As noted, Gant got the win and he’s been a rock in the bullpen. However, someone last night said that Gant was Mike Shildt’s Matt Bowman, which seemed fairly ridiculous on the face of it. Gant has pitched in 30 (not 20–I looked at the wrong number last night when I responded on Twitter) of the Cardinals’ first 66 games. At the same marks from 2016-2018, Bowman had appeared in 20, 32, and 17 (injury) games. So it’s not as crazy as it would seem, at least on the basis of appearances. Gant’s actually thrown more innings than Bowman did in 2017. There’s differences in how they are used, the situations they come into, the amount of times they warm up, but it wasn’t as out of line as I initially thought it was. I still don’t think you can use that label as a “Shildt’s abusing a guy just like Matheny did” but it might be something to watch. So, Crash, my apologies. (That said, the idea that Shildt doesn’t manage a bullpen better than Mike Matheny is not a statement I’d make.)
Friday (3-1 loss at Chicago)
Hero: Giovanny Gallegos. In a game where not many did much, Gallegos at least kept the team in the game. Coming into the game in the fifth after Miles Mikolas had to leave because of being drilled on the arm, Gallegos threw two scoreless innings. He gave up two hits, but got out of any dangerous situations and while the team didn’t get any closer than the 3-0 deficit he inherited while he was there, it could have easily gotten out of hand with the starter just going four. Gallegos didn’t let that happen.
Goat: Miles Mikolas. We’ll talk much more about Mikolas when we get to last night’s start, but even though there were a number of hitters we might have been able to choose here, the fact that the club was down 2-0 to their rivals after one inning couldn’t have helped morale a whole lot. That seems to have set the tone for the entire series, in all honesty. Mikolas allowed another and, well, two is bad enough with this offense as we’ve seen. Three is just basically putting it out of reach. In fact, as far as I can tell, the last time the Cards rallied from down three or more to win a game was April 29 against Washington, when they scored six runs in one inning. Those were the days, weren’t they?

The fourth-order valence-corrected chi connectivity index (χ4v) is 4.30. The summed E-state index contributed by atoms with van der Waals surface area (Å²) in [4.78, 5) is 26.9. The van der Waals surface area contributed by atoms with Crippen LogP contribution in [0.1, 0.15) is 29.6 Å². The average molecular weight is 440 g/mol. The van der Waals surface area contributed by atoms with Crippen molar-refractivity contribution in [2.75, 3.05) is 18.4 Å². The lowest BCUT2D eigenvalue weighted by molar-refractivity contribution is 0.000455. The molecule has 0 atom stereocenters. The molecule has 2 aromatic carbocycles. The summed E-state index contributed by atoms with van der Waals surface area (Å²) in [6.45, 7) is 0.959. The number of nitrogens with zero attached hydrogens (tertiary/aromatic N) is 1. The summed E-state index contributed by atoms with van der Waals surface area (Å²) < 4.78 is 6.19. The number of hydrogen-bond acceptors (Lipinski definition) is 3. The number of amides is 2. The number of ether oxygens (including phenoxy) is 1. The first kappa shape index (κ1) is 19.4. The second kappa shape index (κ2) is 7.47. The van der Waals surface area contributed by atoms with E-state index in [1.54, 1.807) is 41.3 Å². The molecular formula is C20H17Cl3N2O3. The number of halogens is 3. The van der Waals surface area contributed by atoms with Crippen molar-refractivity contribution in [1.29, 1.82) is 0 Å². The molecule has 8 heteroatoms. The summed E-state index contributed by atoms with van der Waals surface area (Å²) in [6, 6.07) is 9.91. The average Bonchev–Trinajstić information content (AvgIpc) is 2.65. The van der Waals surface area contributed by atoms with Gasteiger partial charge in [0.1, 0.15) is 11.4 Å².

Notes: Cole Hamels pitched a great game against Adam Wainwright on the Sunday before this, so it’s probably not a surprise he limited the Cardinal hitters once again. Still, seeing eight scoreless innings with 10 strikeouts and only three hits would be expected from peak Hamels, not necessarily this version. Though if pitchers like Anthony DeSclafani can keep the Cardinals in check, I guess we should be glad a guy like Hamels didn’t no-hit them.
Paul DeJong hit his second home run in as many days as his one hit in this one, doing so with one out in the ninth to ruin the shutout. Otherwise….ugh. Dexter Fowler, Harrison Bader, and Jose Martinez (pinch-hitting) had hits. That was all she wrote and it didn’t make for a fun day at the Friendly Confines.
Ryan Helsley didn’t allow a run but he did walk three batters. Given the way his night ended last night, you wonder if that was some sort of precursor.
Saturday (9-4 loss at Chicago)
Hero: Marcell Ozuna. Ozuna knows timing is everything. He only got one hit, but it was a three-run blast in the first that looked to turn the Cardinals’ fortunes around. When Harrison Bader homered later in the top of the first, it looked like the team had finally shown some resiliency and were ready to show they weren’t going to lay down for the Cubs. We’ll get into how that went over. Ozuna seems to hit more home runs in the first inning than anyone else on the team and usually it’s a good sign when he gets into one early. Not so much here.
Goat: Jack Flaherty. Staked to a four-run lead, Flaherty immediately gave half of it back in the bottom of the frame and all of it before he left with one out still to go in the fourth. From what I heard on the radio, not all of it was his fault (the strike zone didn’t help him at all) but still, that’s rough. Flaherty walked three, struck out none, and allowed five hits, including a home run. If you want to use Game Score as a metric (which is up to you, as I know it’s kinda a quick and dirty measure) and if you say that 60 is an above average start, Flaherty hasn’t had back-to-back above average starts yet this season, which is surprising given the expectations for him. The closest would be his last three starts before this one, which went 59-73-59. The lack of innings hurt (you get points for every inning past five, I believe) but there’s still a lot of inconsistency in his game. Which is understandable for a pitcher in his second major league season. (Point of reference: Dakota Hudson’s last three GS were 61-58-69.)
Notes: The normally reliable bullpen wasn’t in this one. I want to get into John Brebbia‘s recent outings when we (eventually) make it to last night’s game, but he allowed two runs in 1.1 innings and John Gant did the same in two frames. The only pitcher to really do well was Ryan Helsley, who had a scoreless frame and didn’t walk anyone, though he didn’t strike out anyone either.